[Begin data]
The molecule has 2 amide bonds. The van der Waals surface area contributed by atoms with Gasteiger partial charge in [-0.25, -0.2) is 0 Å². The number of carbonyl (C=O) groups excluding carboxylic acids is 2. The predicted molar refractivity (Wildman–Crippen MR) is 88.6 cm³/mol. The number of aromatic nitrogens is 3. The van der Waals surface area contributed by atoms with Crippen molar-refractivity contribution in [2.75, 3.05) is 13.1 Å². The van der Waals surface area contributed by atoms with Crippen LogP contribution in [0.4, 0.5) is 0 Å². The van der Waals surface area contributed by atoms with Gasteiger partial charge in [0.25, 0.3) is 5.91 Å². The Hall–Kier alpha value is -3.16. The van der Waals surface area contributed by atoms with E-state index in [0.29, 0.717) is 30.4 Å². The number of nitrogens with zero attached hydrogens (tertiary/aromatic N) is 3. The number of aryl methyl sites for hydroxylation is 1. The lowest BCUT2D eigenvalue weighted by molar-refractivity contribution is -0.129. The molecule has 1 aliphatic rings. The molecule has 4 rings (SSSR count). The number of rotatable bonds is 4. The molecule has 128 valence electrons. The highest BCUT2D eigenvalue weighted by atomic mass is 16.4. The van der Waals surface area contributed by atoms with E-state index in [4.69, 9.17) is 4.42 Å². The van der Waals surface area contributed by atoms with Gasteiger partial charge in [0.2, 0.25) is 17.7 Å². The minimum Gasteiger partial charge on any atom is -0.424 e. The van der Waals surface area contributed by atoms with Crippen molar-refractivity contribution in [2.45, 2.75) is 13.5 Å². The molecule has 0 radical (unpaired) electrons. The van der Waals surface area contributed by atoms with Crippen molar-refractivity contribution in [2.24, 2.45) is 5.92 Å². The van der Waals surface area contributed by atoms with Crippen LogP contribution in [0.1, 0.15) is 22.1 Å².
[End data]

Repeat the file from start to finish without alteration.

The molecule has 2 amide bonds. The van der Waals surface area contributed by atoms with Gasteiger partial charge in [-0.25, -0.2) is 0 Å². The number of carbonyl (C=O) groups excluding carboxylic acids is 2. The predicted molar refractivity (Wildman–Crippen MR) is 88.6 cm³/mol. The number of aromatic nitrogens is 3. The van der Waals surface area contributed by atoms with Crippen molar-refractivity contribution in [2.75, 3.05) is 13.1 Å². The van der Waals surface area contributed by atoms with Crippen LogP contribution in [0.4, 0.5) is 0 Å². The van der Waals surface area contributed by atoms with Gasteiger partial charge in [0.25, 0.3) is 5.91 Å². The Hall–Kier alpha value is -3.16. The van der Waals surface area contributed by atoms with E-state index in [0.29, 0.717) is 30.4 Å². The number of nitrogens with zero attached hydrogens (tertiary/aromatic N) is 3. The number of aryl methyl sites for hydroxylation is 1. The lowest BCUT2D eigenvalue weighted by molar-refractivity contribution is -0.129. The molecule has 1 aliphatic rings. The molecule has 4 rings (SSSR count). The number of rotatable bonds is 4. The molecule has 128 valence electrons. The highest BCUT2D eigenvalue weighted by atomic mass is 16.4. The van der Waals surface area contributed by atoms with E-state index in [4.69, 9.17) is 4.42 Å². The van der Waals surface area contributed by atoms with Gasteiger partial charge in [0.2, 0.25) is 17.7 Å². The minimum Gasteiger partial charge on any atom is -0.424 e. The van der Waals surface area contributed by atoms with Crippen molar-refractivity contribution in [2.45, 2.75) is 13.5 Å². The molecule has 0 radical (unpaired) electrons. The van der Waals surface area contributed by atoms with Crippen molar-refractivity contribution in [2.24, 2.45) is 5.92 Å². The van der Waals surface area contributed by atoms with Crippen LogP contribution in [0.1, 0.15) is 22.1 Å².